Video processing: Panasonic equipped this plasma with the capability to change its refresh rate, when fed a native 24-frame signal such as 1080p/24 from a Blu-ray player, from the standard 60Hz to 48Hz, to better match the 24-frame cadence and eliminate the 2:3 pull-down required for 60Hz displays. In theory that's good idea, but in practice the 48Hz refresh rate introduced significant flicker. The flicker was noticeable in every scene but increased in brighter areas, such as the frequent fields of cloud cover or bright skies. The benefit of somewhat smoother motion, without the subtle hitching characteristic of 2:3 pull-down, just wasn't worth the flicker for us, so we left the TV in standard 60Hz mode. It's worth noting that the Pioneer plasmas can refresh at 72Hz, which also avoids 2:3 pull-down but doesn't flicker.
In terms of resolution, the TH-58PZ800U performed as expected, resolving every line of 1080-resolution signals and properly deinterlacing video-based sources, although it failed the test for film-based deinterlacing. We counted between 800 and 900 lines of motion resolution on this set, which is about what we expected on a plasma TV, although not quite a high as either the LG or the Pioneer. As usual, we couldn't tell any difference between the TVs' resolutions in our side-by-side comparisons.
Uniformity: We usually skip this section with plasmas, but it's worth noting in the case of the big TH-58PZ800U because, compared to any rear-projection HDTV, a plasma will deliver a more-consistent picture when seen from off-angle, as well as better brightness and color uniformity across the screen.
Bright lighting: Compared with the Pioneer, which has the best antireflective screen of any plasma we've tested, the Panasonic didn't do as good a job of attenuating glare. Watching dark scenes with the lights turned on and the windows open, reflected objects in the room appeared bit brighter and more distracting in the Panasonic's screen than on the Pioneer. Dark areas also washed out more quickly than on the Pioneer or the Samsung LCD. Compared with the LG, however, the Panasonic's screen both reduced reflections and preserved black levels better.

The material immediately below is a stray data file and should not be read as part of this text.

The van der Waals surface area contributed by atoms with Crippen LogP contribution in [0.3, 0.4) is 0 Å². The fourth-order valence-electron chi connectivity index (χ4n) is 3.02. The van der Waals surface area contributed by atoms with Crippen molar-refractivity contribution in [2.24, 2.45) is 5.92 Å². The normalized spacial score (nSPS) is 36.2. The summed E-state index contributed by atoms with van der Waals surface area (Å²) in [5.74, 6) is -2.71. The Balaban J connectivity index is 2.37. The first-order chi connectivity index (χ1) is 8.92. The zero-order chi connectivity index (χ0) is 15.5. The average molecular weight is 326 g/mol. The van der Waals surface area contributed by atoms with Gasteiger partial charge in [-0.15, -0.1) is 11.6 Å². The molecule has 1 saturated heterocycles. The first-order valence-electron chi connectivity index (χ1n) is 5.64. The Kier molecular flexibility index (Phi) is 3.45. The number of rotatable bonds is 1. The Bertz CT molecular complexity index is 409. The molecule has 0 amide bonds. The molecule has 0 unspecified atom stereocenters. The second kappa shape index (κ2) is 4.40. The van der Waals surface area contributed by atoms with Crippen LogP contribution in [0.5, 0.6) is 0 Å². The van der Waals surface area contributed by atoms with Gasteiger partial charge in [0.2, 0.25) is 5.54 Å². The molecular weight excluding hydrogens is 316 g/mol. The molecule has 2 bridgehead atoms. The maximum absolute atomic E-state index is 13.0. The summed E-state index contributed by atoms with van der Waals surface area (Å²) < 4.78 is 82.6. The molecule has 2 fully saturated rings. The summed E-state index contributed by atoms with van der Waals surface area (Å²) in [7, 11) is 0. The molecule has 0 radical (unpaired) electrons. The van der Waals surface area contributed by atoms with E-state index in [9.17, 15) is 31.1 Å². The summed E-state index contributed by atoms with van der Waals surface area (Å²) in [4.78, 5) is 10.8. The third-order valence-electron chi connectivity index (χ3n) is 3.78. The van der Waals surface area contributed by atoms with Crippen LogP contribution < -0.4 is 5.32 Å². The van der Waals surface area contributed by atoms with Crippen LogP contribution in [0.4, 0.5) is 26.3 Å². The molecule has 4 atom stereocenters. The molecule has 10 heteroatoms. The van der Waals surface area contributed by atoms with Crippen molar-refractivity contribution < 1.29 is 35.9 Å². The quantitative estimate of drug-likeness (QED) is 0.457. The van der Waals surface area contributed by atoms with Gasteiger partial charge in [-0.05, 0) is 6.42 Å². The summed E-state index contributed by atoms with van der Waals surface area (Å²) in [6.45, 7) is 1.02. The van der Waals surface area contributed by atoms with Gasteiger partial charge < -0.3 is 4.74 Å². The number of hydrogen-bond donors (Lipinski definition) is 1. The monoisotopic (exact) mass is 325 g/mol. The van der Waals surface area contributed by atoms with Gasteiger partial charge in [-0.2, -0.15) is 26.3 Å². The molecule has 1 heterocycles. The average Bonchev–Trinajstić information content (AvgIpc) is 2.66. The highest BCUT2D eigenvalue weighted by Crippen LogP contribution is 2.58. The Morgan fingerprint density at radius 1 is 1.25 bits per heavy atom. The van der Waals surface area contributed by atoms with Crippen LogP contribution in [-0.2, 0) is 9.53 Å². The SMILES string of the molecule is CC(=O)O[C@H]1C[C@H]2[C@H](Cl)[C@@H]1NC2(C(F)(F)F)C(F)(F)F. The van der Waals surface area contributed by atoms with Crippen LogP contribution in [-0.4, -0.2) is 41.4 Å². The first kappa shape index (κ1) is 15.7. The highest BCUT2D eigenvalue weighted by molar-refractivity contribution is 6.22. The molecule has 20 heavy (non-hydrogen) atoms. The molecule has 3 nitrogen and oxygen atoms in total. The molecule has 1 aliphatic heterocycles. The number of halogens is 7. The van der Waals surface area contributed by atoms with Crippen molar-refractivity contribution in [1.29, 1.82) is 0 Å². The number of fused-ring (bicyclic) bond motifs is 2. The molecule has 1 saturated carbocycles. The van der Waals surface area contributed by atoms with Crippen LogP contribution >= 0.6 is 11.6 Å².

Standard-definition: With lower-quality sources, the TH-58PZ800U performed about average in THX mode. It didn't quite resolve every detail of the DVD format, according to the resolution chart on the HQV DVD, and as a result details in the bridge and grass from that disc looked a bit softer than the other displays in our test. On the other hand the Panasonic did a fine job of removing jaggies from diagonal lines and a waving American flag, although not quite as good as the Pioneer or the LG. Its 2:3 pull-down detection kicked in effectively, if not quite as quickly as some sets we've tested. Its noise reduction performed well with low-quality material, too, cleaning up the motes in skies and sunsets as well as any of the displays in our test.
PC: With our test PC connected to one of the HDMI inputs, the TH-58PZ800U performed perfectly--as expected from any 1080p flat-panel--in THX mode, resolving every detail of a 1,920x1,080-pixel source with no trace of edge enhancement or shifted pixels. Text looked sharp and natural. When we tried the VGA input, however, we were only able to get a maximum of 1,366x760-pixel resolution (as the manual says), which of course resulted in softer looking text and an overall less-impressive image.
|Before color temp (20/80)||5942/6020||Average|
|After color temp||N/A|
|Before grayscale variation||+/- 412||Average|
|After grayscale variation||N/A|
|Color of red (x/y)||0.638/0.334||Good|
|Color of green||0.292/0.613||Good|
|Color of blue||0.152/0.06||Good|
|Defeatable edge enhancement||Y||Good|
|480i 2:3 pull-down, 24 fps||Pass||Good|
|1080i video resolution||Pass||Good|
|1080i film resolution||Fail||Poor|
|Panasonic TH-58PZ800U||Picture settings|
|Picture on (watts)||196.37||363.45|
|Picture on (watts/sq. inch)||0.14||0.25|
|Cost per year||$60.78||$112.50|
|Score (considering size)||Good|